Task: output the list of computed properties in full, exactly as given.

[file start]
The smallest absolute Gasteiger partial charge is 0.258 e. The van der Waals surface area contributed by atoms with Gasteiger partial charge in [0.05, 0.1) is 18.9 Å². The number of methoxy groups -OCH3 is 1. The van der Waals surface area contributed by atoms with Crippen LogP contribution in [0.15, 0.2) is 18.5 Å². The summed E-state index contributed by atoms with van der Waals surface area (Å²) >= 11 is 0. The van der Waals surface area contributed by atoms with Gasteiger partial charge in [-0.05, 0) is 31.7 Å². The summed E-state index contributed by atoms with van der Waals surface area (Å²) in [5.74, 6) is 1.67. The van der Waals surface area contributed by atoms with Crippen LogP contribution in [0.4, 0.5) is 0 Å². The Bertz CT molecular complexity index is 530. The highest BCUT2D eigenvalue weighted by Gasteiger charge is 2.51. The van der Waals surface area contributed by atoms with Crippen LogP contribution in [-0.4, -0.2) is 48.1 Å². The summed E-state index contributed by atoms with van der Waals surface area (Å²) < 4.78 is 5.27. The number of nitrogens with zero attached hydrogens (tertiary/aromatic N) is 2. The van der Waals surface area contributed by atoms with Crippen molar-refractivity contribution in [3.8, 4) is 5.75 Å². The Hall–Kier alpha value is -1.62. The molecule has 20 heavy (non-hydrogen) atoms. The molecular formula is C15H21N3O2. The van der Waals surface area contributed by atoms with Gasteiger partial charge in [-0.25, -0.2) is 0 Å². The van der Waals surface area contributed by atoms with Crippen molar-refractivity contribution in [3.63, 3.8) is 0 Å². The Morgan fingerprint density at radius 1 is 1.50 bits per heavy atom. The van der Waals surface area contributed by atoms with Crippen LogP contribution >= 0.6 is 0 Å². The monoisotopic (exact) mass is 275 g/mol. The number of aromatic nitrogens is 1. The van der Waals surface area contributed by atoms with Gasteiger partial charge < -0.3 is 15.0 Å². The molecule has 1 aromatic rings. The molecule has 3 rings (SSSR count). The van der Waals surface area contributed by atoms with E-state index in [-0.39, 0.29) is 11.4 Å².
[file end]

The smallest absolute Gasteiger partial charge is 0.258 e. The van der Waals surface area contributed by atoms with Gasteiger partial charge in [0.05, 0.1) is 18.9 Å². The number of methoxy groups -OCH3 is 1. The van der Waals surface area contributed by atoms with Crippen LogP contribution in [0.15, 0.2) is 18.5 Å². The summed E-state index contributed by atoms with van der Waals surface area (Å²) >= 11 is 0. The van der Waals surface area contributed by atoms with Gasteiger partial charge in [-0.05, 0) is 31.7 Å². The summed E-state index contributed by atoms with van der Waals surface area (Å²) in [5.74, 6) is 1.67. The van der Waals surface area contributed by atoms with Crippen LogP contribution in [0.4, 0.5) is 0 Å². The Bertz CT molecular complexity index is 530. The highest BCUT2D eigenvalue weighted by Gasteiger charge is 2.51. The van der Waals surface area contributed by atoms with Crippen LogP contribution in [-0.4, -0.2) is 48.1 Å². The summed E-state index contributed by atoms with van der Waals surface area (Å²) < 4.78 is 5.27. The number of nitrogens with zero attached hydrogens (tertiary/aromatic N) is 2. The van der Waals surface area contributed by atoms with Crippen molar-refractivity contribution in [3.8, 4) is 5.75 Å². The Hall–Kier alpha value is -1.62. The molecule has 20 heavy (non-hydrogen) atoms. The molecular formula is C15H21N3O2. The van der Waals surface area contributed by atoms with Gasteiger partial charge in [-0.25, -0.2) is 0 Å². The van der Waals surface area contributed by atoms with Crippen molar-refractivity contribution in [3.63, 3.8) is 0 Å². The Morgan fingerprint density at radius 1 is 1.50 bits per heavy atom. The van der Waals surface area contributed by atoms with Crippen LogP contribution >= 0.6 is 0 Å². The monoisotopic (exact) mass is 275 g/mol. The number of aromatic nitrogens is 1. The van der Waals surface area contributed by atoms with Gasteiger partial charge < -0.3 is 15.0 Å². The molecule has 1 aromatic rings. The molecule has 3 rings (SSSR count). The van der Waals surface area contributed by atoms with E-state index in [-0.39, 0.29) is 11.4 Å².